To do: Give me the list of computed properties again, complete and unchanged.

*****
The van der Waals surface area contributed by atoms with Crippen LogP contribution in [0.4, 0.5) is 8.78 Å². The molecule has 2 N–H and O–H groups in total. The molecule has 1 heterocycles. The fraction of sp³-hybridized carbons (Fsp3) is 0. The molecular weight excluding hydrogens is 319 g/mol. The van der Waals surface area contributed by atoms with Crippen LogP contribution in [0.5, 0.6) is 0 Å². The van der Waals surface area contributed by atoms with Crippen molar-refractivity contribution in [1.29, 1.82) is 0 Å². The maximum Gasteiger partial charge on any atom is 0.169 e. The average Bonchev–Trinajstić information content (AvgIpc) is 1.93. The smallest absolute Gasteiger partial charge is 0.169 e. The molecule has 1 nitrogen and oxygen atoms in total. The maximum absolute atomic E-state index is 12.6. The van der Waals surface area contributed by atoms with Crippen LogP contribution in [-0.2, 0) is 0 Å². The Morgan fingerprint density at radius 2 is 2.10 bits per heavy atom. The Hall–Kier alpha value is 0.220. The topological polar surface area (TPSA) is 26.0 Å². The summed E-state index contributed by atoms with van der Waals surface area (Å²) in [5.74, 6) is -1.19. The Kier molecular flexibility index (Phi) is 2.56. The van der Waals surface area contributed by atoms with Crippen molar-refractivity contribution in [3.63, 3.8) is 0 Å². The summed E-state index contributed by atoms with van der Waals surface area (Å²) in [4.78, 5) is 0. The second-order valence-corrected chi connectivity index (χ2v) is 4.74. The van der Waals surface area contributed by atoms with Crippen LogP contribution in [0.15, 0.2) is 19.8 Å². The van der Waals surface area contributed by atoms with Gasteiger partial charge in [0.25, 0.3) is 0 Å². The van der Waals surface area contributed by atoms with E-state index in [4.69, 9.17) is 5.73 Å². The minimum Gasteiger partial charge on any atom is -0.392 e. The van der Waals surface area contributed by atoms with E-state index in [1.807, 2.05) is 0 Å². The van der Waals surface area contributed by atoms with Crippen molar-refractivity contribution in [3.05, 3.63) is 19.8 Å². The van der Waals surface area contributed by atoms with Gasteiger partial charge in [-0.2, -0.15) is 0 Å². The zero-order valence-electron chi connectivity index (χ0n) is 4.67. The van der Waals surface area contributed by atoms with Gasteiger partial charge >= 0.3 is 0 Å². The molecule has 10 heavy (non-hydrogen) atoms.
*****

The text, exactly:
The van der Waals surface area contributed by atoms with Crippen LogP contribution in [0.4, 0.5) is 8.78 Å². The molecule has 2 N–H and O–H groups in total. The molecule has 1 heterocycles. The fraction of sp³-hybridized carbons (Fsp3) is 0. The molecular weight excluding hydrogens is 319 g/mol. The van der Waals surface area contributed by atoms with Crippen LogP contribution in [0.5, 0.6) is 0 Å². The van der Waals surface area contributed by atoms with Crippen molar-refractivity contribution in [1.29, 1.82) is 0 Å². The maximum Gasteiger partial charge on any atom is 0.169 e. The average Bonchev–Trinajstić information content (AvgIpc) is 1.93. The smallest absolute Gasteiger partial charge is 0.169 e. The molecule has 1 nitrogen and oxygen atoms in total. The maximum absolute atomic E-state index is 12.6. The van der Waals surface area contributed by atoms with Crippen LogP contribution in [-0.2, 0) is 0 Å². The Morgan fingerprint density at radius 2 is 2.10 bits per heavy atom. The Hall–Kier alpha value is 0.220. The topological polar surface area (TPSA) is 26.0 Å². The summed E-state index contributed by atoms with van der Waals surface area (Å²) in [5.74, 6) is -1.19. The Kier molecular flexibility index (Phi) is 2.56. The van der Waals surface area contributed by atoms with Crippen molar-refractivity contribution in [3.63, 3.8) is 0 Å². The summed E-state index contributed by atoms with van der Waals surface area (Å²) in [4.78, 5) is 0. The second-order valence-corrected chi connectivity index (χ2v) is 4.74. The van der Waals surface area contributed by atoms with Crippen LogP contribution in [0.15, 0.2) is 19.8 Å². The van der Waals surface area contributed by atoms with Gasteiger partial charge in [0.25, 0.3) is 0 Å². The van der Waals surface area contributed by atoms with E-state index in [4.69, 9.17) is 5.73 Å². The minimum Gasteiger partial charge on any atom is -0.392 e. The van der Waals surface area contributed by atoms with E-state index in [1.807, 2.05) is 0 Å². The van der Waals surface area contributed by atoms with Crippen molar-refractivity contribution in [3.05, 3.63) is 19.8 Å². The van der Waals surface area contributed by atoms with Gasteiger partial charge in [-0.2, -0.15) is 0 Å². The zero-order valence-electron chi connectivity index (χ0n) is 4.67. The van der Waals surface area contributed by atoms with Gasteiger partial charge >= 0.3 is 0 Å². The molecule has 10 heavy (non-hydrogen) atoms.